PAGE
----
1) Shyamalan casts HIMSELF as a John the Baptist character who will inspire "a great leader who will change everything" from a hastily constructed presumable political treatise entitled, of all things, The Cookbook. Give me a break! As someone who styles himself as a modern day Hitchcock, M. Night should take a page from that man's book and continue to play cameo roles, not central ones.
2) His supporting characters are a mish-mash of ethnic and cultural stereotypes. The "Asian" student who attends university but cannot string together a coherent English sentence. Of course the otherworldly "mythology" is the remnant of some vaguely Eastern legend based on truth. The old Jewish woman is tackily dressed and her husband is always in the bathroom. Please.
3) The film/movie critic is one of the ONLY interesting and rounded characters, and Shyamalan kills him off as he rattles off trite contrivances. This character's appearance seems like a defensive self-conscious way to preempt the critical panning of this film. When a writer forces one of his characters to go on the defensive in dialogue, you know something has got to be wrong with a movie.
4) Shyamalan continues his now hackneyed convention of having a protagonist who's suffered tremendous loss in the form of familial death. Enough Already. Paul G is a great actor, the unnecessary back story about a dead family and a lost medical practice trite and out of place.
The list goes on and on, but suffice it to say this movie is a waste of celluloid, or hard drive space if you'd prefer. Avoid like plague.
I can't rate this film.
When I go to see a Shyamalan film, I expect to be entertained and stimulated, but I never know exactly how this will be accomplished. Shyamalan's films use ambiguity aesthetically and he draws his audience through the seduction of interpretive participation. Of all of his films, perhaps Lady in the Water does this most profoundly. Although I understood the entire film - the plot, the themes, the method - I walked away asking "what the hell did I just see?" It's easy enough to categorize the film. Lady in the Water is an absurdist comedy. But it makes you ask yourself why you are laughing. With Shyamalan's talent as it is, it is impossible for me to believe that any aspect of the humor of this film was unintentional. Yet the other side of LITW is dark fantasy, in the tradition of Michael Cohn's Snow White.
With a cast David Lynch would have been happy with, Shyamalan tells a fable from East Asia as it is experienced by a superintendent (Giamatti) at an apartment complex full of mundanely odd characters. A strange and beautiful young woman (Howard) has emerged from the complex's pool, apparently seeking contact with the surface world so she can find folkloric archetypes who can protect her from the evil creatures that hunt her and return her to her world beneath the waves.
Giamatti, Howard, and Shyamalan himself are all very entertaining. Howard - a very unusual looking and uniquely pretty woman - is shot so beautifully that it is very difficult to take your eyes off of her. M. Night's performance is so bizarre, it is hard to tell whether or not he is acting.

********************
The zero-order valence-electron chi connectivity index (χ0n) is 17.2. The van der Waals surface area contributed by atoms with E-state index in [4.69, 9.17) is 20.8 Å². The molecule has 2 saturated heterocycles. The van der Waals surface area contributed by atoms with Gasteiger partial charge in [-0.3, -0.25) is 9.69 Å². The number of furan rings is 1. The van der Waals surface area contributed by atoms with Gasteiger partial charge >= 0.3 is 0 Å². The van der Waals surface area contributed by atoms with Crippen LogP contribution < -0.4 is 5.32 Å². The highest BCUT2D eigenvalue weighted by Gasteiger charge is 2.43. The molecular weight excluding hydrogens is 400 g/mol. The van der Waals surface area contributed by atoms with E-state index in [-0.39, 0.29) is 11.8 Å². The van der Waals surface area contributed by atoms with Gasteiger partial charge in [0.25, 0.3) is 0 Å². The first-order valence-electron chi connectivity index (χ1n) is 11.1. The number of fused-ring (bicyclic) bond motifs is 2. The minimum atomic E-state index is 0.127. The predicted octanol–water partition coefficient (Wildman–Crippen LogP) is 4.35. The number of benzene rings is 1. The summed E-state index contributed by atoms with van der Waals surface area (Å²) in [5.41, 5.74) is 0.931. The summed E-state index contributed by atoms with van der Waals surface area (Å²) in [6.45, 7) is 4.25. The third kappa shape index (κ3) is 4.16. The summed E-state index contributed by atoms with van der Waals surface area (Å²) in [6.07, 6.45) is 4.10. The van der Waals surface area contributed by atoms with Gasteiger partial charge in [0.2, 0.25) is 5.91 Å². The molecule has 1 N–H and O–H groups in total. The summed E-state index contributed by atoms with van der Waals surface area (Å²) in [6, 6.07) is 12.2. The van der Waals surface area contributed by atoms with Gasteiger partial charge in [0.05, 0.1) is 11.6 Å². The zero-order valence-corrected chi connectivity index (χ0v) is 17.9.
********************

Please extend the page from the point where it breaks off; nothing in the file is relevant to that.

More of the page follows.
LITW is definitely the strangest film I have seen from Shyamalan. I have been up and down with him since the beginning of his career, enjoying his early films, very much disliking Signs, and being impressed with the Village. I believe that with the Village and LITW, M. Night is establishing a new and unique direction for himself. And if he keeps going this way, I will gladly follow.
After the sixth sense people have been expecting M. Night to shock and amaze them time after time. This is of course impossible. He made signs and the village which had their twists but left the audience with more of an "oh yeah" feeling. More importantly though his movies have become deeper in their actual message, his newest film is no different. if all you want is the amazement of a twist your in for a disappointment. Instead look at this movie for the message of hope it leaves you with, or the humor that abounds, the great acting involved, or even the amazing visual style and suspense. but don't just sit in the theater waiting to be surprised, your just wasting your time and missing the point of a really good movie.
*** This review may contain spoilers ***
It's hard being M. Night Shyamalan. Year after year, his works of
uncompromised genius are poorly received by theatergoers and film
critics alike. Even Disney didn't want to make his latest film, Lady in
the Water, fearing that it was poorly written, featured too large a
role for the writer/director, and contained an embarrassingly
self-indulgent attack at his detractors, the crrritics. And as much as
I hate to agree with Disney, they were absolutely right.
The story, as convoluted as you've come to expect from the man, is not the main problem here. Sure, it's chock-full of narfs, tarturic, and poorly drawn stereotypes, but the larger issue for me was the cringe-inducing self-indulgence that runs rampant throughout the film. For instance, Shyamalan plays the role of an author, misunderstood in his time, who will one day influence a boy destined to become the president of the United States. Self-fulfilling prophecies, anyone? His acting is embarrassing and unintentionally hilarious in turns, and his reactions to pivotal plot points had me longing for the brief, campy cameos of years past.